31. Roger Hawkins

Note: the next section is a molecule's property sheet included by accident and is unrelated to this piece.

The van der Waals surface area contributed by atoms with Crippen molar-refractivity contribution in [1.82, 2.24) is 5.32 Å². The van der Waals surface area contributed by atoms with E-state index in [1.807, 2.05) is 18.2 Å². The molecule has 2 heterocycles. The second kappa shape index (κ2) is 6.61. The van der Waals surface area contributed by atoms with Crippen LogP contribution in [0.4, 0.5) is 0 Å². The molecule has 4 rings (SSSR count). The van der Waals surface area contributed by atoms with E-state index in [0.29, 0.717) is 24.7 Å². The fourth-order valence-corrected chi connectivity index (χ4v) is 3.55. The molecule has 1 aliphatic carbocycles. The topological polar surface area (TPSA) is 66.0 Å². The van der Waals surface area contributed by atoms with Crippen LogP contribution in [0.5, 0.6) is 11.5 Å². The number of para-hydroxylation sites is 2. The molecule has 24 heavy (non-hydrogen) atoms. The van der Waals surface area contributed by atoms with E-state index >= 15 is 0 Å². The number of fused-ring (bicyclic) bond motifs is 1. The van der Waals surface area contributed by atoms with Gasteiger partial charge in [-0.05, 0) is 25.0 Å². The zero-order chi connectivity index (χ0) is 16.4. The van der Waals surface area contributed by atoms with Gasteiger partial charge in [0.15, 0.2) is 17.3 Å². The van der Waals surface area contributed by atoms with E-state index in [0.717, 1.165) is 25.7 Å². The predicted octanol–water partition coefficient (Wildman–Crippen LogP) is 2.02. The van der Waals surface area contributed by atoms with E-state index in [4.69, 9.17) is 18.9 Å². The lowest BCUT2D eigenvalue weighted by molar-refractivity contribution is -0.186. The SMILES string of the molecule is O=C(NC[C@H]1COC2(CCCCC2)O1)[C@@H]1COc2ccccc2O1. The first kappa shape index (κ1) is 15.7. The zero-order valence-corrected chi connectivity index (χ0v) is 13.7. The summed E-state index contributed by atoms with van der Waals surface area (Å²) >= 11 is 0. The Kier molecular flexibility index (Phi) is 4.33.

Jerry Wexler, the producer who coined the very term "rhythm & blues," called Roger Hawkins "the greatest drummer in the world." Like all the Swampers, as he and his mates in the Muscle Shoals Rhythm Section were affectionately known, Hawkins excelled at adapting his personal style to the needs of a session. Wilson Pickett slapped out the beat he wanted for "Land of 1000 Dances" on his leg and Hawkins took it from there; Paul Simon sought a particular lope for "Kodachrome" and the drummer captured it by tapping on a tape box. The intricate cymbal pattern Hawkins builds up to on Aretha's "Chain of Fools," the wry funk patterns he runs under the Staple Singers' "I'll Take You There," the subtle drama he lays out on Percy Sledge's "When a Man Loves a Woman" — it all makes it hard to argue with Wexler.